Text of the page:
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religious, point of view. I have therefore subjected Mosaism, as I have Heathenism, and as I shall, in the next volume, subject Christianity, to criticism.
Every man has his convictions of what is right and what is wrong, what is true and what is false, and can never therefore be wholly unprejudiced in his estimates. A man without convictions is a man without judgment. I can frankly say, that I have tried to appreciate the various religions that come under review with impartiality.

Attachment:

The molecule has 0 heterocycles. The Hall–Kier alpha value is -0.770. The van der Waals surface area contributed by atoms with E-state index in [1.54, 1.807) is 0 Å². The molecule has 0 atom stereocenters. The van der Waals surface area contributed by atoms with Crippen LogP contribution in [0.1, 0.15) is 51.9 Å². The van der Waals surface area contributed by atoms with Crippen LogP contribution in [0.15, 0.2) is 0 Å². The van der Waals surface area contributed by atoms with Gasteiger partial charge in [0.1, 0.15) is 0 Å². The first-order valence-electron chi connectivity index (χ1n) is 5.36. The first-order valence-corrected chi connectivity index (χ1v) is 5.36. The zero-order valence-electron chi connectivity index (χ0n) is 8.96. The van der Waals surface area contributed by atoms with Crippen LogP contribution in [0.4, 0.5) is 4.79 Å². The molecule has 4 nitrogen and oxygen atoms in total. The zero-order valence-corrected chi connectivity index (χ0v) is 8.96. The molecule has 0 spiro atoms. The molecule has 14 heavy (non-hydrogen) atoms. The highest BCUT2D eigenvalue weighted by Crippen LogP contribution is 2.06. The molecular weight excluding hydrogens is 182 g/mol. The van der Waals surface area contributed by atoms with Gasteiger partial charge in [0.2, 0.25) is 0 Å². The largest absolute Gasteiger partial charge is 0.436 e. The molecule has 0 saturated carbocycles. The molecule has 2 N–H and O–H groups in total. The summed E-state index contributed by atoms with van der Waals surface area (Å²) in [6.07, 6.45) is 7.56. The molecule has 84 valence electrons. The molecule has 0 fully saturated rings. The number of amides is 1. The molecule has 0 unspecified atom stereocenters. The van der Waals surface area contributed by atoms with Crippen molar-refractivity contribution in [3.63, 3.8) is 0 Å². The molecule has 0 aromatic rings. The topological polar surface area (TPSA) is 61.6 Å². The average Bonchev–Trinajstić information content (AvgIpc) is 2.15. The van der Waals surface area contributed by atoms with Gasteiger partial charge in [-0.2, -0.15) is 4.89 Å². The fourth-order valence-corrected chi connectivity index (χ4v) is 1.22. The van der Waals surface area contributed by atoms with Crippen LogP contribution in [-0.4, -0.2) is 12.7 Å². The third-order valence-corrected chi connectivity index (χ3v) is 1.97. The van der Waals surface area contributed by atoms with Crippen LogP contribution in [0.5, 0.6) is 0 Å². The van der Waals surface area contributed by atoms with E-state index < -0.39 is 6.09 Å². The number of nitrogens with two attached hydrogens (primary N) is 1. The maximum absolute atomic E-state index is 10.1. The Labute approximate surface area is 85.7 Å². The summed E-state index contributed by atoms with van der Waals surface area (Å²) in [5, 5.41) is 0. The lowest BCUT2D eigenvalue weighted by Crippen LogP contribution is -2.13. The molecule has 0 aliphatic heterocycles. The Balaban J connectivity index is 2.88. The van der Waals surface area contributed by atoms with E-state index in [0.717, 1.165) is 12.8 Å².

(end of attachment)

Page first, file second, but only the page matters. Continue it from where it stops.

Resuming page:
The subject of these volumes has been studied for, and thought over, for many years. I had intended to analyze separately the religions, ancient and modern, of which we know any thing ; but the publication of the late Archdeacon Hardwick's volumes, “ Christ and other Masters," altered my intention. Though I cannot sympathize with the views of that writer, his knowledge and research render his book the best of the kind, and I have found it trustworthy and useful.
This work being an attempt on purely positive grounds to determine the religious instincts of humanity
The reader is requested to bear in mind :